Interview: Geoffrey Gangla
What impact have macroeconomic headwinds had on foreign participation in the Nairobi Securities Exchange (NSE)?
GEOFFREY GANGLA: I think many funds that were set up four to five years ago to trade African funds have suffered significant losses across the continent. As an example, a fund that may have had $3bn-4bn for African equities now may only have $500m in capital. This has obviously had a major impact on trading volumes. Many pan-African funds had huge losses in countries like Nigeria due to both the reduction in share price and currency fluctuation. This, too, has had a large impact across the board in terms of available capital for investment.
Conversely, we have seen a number of international brokers entering the market. This shows us that there is still tremendous interest in the Kenyan equities space and securities trading.
What impact has the rollout of new tradeable instruments had on Kenya’s equity markets?
GANGLA: Investors are still just beginning to understand the particular instruments that are available. I think that exchange-traded funds (ETFs) are not active yet, but we have certainly seen the uptake of real estate investment trusts begin to take off. Their introduction was during a very shaky time and looking back, I believe that we needed additional time to inform people about the new products at the fund manager level.
Also, in the local equities market, the trustees still have a big say if there are new products coming in. I think you need to do a lot more work upfront, because if you follow the typical regulatory timetable and give yourself only one month or six weeks to do the marketing and education, and to get the approvals, it becomes very challenging.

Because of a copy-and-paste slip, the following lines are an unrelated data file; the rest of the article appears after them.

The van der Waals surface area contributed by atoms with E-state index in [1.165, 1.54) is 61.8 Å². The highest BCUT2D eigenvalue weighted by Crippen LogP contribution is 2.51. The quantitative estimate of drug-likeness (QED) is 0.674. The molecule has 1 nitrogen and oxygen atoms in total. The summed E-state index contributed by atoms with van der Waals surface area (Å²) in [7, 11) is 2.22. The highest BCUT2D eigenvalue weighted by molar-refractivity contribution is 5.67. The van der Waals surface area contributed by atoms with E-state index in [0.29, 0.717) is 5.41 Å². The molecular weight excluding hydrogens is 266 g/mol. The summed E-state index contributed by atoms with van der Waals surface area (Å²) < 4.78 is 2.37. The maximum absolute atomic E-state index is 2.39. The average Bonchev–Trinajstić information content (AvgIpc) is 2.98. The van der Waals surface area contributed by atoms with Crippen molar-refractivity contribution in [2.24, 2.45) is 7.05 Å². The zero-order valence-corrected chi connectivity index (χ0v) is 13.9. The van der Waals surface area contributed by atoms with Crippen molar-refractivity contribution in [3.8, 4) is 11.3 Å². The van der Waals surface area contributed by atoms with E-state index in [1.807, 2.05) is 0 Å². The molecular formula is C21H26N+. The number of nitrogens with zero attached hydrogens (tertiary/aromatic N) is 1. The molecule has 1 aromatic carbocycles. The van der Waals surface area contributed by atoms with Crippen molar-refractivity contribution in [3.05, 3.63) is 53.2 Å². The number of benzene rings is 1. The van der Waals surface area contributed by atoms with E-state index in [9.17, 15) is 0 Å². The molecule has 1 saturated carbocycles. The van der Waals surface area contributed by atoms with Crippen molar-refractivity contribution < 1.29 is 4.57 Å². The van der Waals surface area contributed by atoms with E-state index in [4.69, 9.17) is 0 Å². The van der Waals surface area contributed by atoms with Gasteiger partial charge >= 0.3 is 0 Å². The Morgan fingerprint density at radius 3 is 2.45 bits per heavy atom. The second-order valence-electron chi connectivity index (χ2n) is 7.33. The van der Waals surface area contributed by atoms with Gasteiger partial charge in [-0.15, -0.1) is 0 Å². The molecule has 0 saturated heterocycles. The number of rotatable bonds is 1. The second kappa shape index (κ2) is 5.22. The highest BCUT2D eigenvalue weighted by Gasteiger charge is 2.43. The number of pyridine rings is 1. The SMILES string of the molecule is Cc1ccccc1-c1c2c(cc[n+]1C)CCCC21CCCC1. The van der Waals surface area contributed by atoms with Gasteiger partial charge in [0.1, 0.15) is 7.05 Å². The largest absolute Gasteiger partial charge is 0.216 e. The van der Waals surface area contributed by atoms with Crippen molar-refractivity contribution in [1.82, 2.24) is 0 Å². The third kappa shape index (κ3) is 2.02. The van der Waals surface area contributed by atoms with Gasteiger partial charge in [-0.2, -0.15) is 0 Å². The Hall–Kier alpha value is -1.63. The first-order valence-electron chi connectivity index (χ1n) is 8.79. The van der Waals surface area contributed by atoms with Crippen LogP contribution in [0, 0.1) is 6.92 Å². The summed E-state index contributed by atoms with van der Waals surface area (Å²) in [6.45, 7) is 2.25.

I think in the fullness of time, we will see more interest and participation in those instruments. It just takes time to educate people. With ETFs, I don’t think there is one type out-trading another, but it is a much more attractive way for foreign investors to buy a basket of Kenyan securities.
Which sectors do you think have the greatest likelihood of coming to the NSE?
GANGLA: I believe there is significant potential in financial institutions: there are a number of large and medium-sized banks that are not on the board. Due to local regulations, the insurance sector is also a major opportunity. We’ve also seen great opportunity in the energy sector. Currently there is only one power generator listed, and I ask myself why all of them don’t enter the stock market. The fast-moving consumer goods sector also has some large companies in food and personal care. If you look at all of the companies that equity investors have put money into, those should also be candidates for coming to the exchange.
How would you rate the performance of the Growth Enterprise Market Segment (GEMS)?
GANGLA: There are maybe four or five listings of companies that have not performed as well as we had hoped. The news regarding these companies has been largely negative. That obviously has an effect on investor sentiment.
From an intermediary point of view, the regulations on GEMS make it very difficult for an intermediary to support a company: most of the responsibility lies with the financial advisor. Looking at the size of the companies and the fees that they can actually afford, there’s a big mismatch. Many intermediaries avoid the GEMS because it doesn’t make financial sense for them. We need success out of the GEMS entrants because that would increase the attractiveness to list. We have seen that high performers often overshadow the underperformers.
You have reached the limit of premium articles you can view for free.
Choose from the options below to purchase print or digital editions of our Reports. You can also purchase a website subscription giving you unlimited access to all of our Reports online for 12 months.
If you have already purchased this Report or have a website subscription, please login to continue.